MY FIRST MINOR BEE OPERATION OF THE SEASON!


Hey everyone, bee-keeping really is the most rewarding thing EVER, aside from gardening and growing your own food of course. Not only are you playing an integral part to saving and assisting the environment, you are helping it's most important creatures, bees have recently literally been classified as the MOST IMPORTANT Beings on Earth (BEE-INGS ;))

As per www.sciencetimes.com : The bees have been declared the most important living beings on this planet, the Earthwatch Institute concluded in the last meeting of the Royal Geographical Society of London. However, according to wildlife experts and scientists, the bees have joined the endangered species long list.

The recent studies show a dramatic decline of the bees' number as almost 90 percent of the bee population has disappeared in the last few years. The uncontrolled use of pesticides, deforestation or lack of flowers are the main reasons for their extinction.

Do read more on that fascinating article here: https://www.sciencetimes.com/articles/23245/20190709/bees-are-the-most-important-living-being-on-earth.htm

This was a quick yet epic little operation I had to perform last night.

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These lovely ladies moved in on their own about two weeks ago, so blessed we were to have received another gift from Nature, our first Swarm of the season, but there was a problem and it was my fault...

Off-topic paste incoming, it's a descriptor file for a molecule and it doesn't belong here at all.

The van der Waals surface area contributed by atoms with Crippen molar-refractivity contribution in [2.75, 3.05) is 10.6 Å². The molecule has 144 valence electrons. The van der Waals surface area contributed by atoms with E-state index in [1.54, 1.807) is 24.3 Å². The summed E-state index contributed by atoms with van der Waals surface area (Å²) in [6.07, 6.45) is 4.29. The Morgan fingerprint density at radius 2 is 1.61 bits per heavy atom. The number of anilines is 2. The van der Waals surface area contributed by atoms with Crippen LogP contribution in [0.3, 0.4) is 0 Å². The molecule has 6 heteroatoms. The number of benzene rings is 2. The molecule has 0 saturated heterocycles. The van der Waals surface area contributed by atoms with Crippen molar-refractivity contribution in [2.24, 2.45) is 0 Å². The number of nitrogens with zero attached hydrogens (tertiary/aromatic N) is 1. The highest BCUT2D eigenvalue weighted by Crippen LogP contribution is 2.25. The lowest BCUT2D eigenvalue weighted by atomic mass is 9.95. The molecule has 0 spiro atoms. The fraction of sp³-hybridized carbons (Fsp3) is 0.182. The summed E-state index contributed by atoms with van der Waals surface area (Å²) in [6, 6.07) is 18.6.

I normally save the best pics for last this time around I just had to put the best pics first.

This year the honey flow has been exceptionally slow as a result of a very dry Winter and a very late start to the Summer rainy season. Last year we did our first honey harvest around September this year we only did our first harvest early November, saying that this is an extremely good sign. Given that this swarm has only been in this hive for two weeks odd, this progress is exceptional. They have already in that time built some of their brood frame, laid eggs capped the brood combs as well as already filled the very top of all their recently built brood combs with nectar. Remarkable in such a short time.

This is a very good sign of a few factors, a very strong organized Queen, a less experienced Queen will lay eggs all over the place, the fact these are laid together neatly as they are is an experienced Queen. They can live up to five years old so she can be anything from that or less, I am guessing over a year or two at least based on this evidence. This is also a good sign of a very strong swarm based on the speed in which they made this all as well as excellent honey flow.

Bees do not swarm in a low honey flow season the fact they moved in built this all and have progressed so well is a very all round positive indeed!

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As I gently removed this brooder frame to take some pictures I inspected the combs inside, bees normally build from inside out and from the bottom up. The fact the middle frames are this well developed already is a good sign they will build the outer frames with the same speed and finesse. This comb is about 60% built in the next 2 weeks odd the whole frame will be fully built and more than likely filled with brood and nectar!

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The 'before pic' the old lid just about to be replaced, with my ever present, enthusiastic GORGEOUS loyal 'German Lizard Slayer' Dachund, Tinkie!